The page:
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Note that I'm not gonna be saying that it's confusing, hard to understand etc. Those things would be subjective, and even if I agree that it's not too intuitive, it's still totally learnable and not a big deal. In this article I'm gonna be talking about matters which are more objective.
Also note that it's not a tutorial on how Rust module system works; I'm assuming the reader is already familiar with it.
I like Rust-the-language a lot; I spent enormous amount of time in my life debugging memory corruption bugs in C, and so I'm fascinated by the ideas behind Rust, which gives us an incredible level of memory safety without compromising performance. That's very unique. However, there's one thing in Rust that really bothers me: the design of crates and modules.
There is a natural tendency that communication tools, which never meant to be security devices, end up being used heavily for security purposes. This happened to both emails and mobile phones. You know, SMS to a mobile phone is still sometimes the only option for a second factor authentication, despite a lot of evidence that in real life it 's a very bad idea due to SIM swap attacks (check e.g. looks like this or this). And emails are almost universally being used to reset passwords.
I say it's a “natural tendency”, because when the need for something new arises, people obviously try to find and (ab)use something that is already available. But then it strikes back, because first of all these tools were implemented with different goals in mind, and second, even our usage patterns remain mostly unchanged. So when it comes email and phones, we keep using them as if they were only for communication.
In the past few years I've been living in Bulgaria, working remotely as a software engineer (technically, “consultant”) for foreign companies (both European and US), and by now I have a pretty good idea about all the taxes and other business-related expenses one has to pay in this setup. Since it's ridiculously hard to find a good and detailed breakdown like that (most often you'll find that income tax is 10%, and dividend tax is 5%, which is accurate but awfully incomplete), I just decided to put this page together. After all, taxes here are pretty simple, unlike countries like US.
Initially I wanted to write articles on those two topics separately (mocking time and testing event loops), but during the process I realized that the things I want to talk about are too interrelated: when I need to mock time, it's usually to test some event loop with it, and when I test event loops, typically mocked time is also involved in that.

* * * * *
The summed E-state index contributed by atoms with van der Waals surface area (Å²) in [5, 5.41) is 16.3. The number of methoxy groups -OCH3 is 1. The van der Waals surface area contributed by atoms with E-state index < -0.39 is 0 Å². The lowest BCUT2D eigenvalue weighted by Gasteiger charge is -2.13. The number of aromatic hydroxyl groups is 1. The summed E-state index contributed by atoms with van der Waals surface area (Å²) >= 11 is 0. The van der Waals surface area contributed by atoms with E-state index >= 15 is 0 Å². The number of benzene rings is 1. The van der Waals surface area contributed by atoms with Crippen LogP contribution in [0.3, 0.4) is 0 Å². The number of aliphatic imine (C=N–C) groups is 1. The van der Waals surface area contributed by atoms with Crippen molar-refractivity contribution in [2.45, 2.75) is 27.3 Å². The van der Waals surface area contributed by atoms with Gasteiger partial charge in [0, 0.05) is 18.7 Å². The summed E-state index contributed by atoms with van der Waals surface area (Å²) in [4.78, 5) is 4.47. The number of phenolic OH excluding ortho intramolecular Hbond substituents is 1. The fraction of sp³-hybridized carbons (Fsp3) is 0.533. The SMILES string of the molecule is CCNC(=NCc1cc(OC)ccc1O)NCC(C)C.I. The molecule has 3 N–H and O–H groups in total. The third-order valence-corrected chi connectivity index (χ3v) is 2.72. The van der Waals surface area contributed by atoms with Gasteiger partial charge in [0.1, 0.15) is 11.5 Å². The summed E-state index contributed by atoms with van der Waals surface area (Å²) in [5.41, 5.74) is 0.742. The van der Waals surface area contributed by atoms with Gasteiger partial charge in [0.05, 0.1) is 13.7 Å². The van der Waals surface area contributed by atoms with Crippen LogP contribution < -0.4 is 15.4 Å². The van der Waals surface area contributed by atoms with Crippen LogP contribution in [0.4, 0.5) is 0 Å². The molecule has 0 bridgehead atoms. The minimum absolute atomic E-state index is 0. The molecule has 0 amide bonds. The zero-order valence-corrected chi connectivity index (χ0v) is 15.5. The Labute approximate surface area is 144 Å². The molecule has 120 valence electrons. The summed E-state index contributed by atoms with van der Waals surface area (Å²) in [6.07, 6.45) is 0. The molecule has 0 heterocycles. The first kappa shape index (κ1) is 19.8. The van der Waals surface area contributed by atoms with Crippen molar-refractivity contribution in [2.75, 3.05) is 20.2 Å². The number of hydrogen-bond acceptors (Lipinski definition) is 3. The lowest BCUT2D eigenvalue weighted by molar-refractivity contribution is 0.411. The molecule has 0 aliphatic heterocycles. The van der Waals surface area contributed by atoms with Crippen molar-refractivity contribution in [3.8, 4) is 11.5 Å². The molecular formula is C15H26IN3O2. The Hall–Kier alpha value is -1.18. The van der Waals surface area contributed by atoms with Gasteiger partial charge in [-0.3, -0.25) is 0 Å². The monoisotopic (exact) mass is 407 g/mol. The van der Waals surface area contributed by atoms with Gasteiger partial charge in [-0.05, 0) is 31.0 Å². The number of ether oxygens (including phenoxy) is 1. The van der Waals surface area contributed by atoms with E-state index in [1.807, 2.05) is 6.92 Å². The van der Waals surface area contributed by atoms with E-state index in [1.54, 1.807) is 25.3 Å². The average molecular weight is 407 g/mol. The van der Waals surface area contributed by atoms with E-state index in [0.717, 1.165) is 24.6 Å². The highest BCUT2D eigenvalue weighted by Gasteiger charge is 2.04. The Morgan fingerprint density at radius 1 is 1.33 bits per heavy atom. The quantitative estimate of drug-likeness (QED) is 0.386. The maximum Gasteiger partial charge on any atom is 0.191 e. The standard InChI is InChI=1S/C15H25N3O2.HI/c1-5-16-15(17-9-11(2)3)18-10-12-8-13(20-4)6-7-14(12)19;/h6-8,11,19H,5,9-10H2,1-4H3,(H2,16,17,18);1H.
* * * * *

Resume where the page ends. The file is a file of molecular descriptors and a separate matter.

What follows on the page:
So in the end, it felt better to just combine all that in a single article.
I really love the security level U2F provides, but together with security, we have to think carefully about the backup and recovery plan. It would totally suck to get locked out of my accounts if something happens with my U2F token. At the same time, it doesn't make sense to have a backup which compromises U2F security.
As I was saying already, I love Go, I really do. And in particular I like the minimalistic approach to error handling: no exceptions, each caller should check the error explicitly and deal with it as it wants.
Many years ago, I've been waiting for a language like Go. Back then, I was primarily working with C (for microcontrollers), and C++/Java/Python/etc (for bigger machines). These are great tools, but still I was longing for compiled, statically typed, memory-safe (and garbage collected) language, which compiles for the target platform machine code, and has a big enough community.
At Cesanta, we use Makefiles to build our firmwares, libraries, and perform other things. But the more I use
make, the less I like it. I want my incremental builds to be reliable, and I want to be able to reuse my Makefiles as needed.
make can't provide that, and builds just kinda-sorta work most of the time.
Most annoying issues are:
I use Docker, but not often enough to memorize even basic Dockerfile instructions and CLI commands. After all I got so annoyed by being unable to quickly sketch some Dockerfile or to do something with the existing containers occasionally, so I decided to write a concise cheat sheet which I can print once and constantly keep on my desktop:
I work with embedded stuff for several years: our company develops and manufactures car trip computers, battery chargers, and other car-related electronic devices.
The processors used for our designs are primarily 16- and 32-bit Microchip MCUs, with RAM from 8 to 32 KB, and ROM from 128 to 512 KB, without any kind of MMU. Sometimes, there are even more modest 8-bit chips.
The usage of real-time socket connection with authentication data seems quite regular thing to me. And, personally, I find it very strange that this topic receives so little interest.
I needed to develop an utility application in Qt, which should work in Windows. I use Linux, and this is no problem since Qt is crossplatform, but anyway, to make sure resulting application works in Windows as intended, I've installed Qt in Windows guest OS in VirtualBox.
Surprisingly, at the time of writing this, there were two issues running Qt Creator in Windows guest OS.
Recently I had an opportunity to work with Ragel State Machine Compiler in my Qt project (There was a requirement to parse binary protocol), and the question was, how to integrate Ragel source files in the project conveniently. After all, I've read about qmake's
QMAKE_EXTRA_COMPILERS facility, which does the job very well.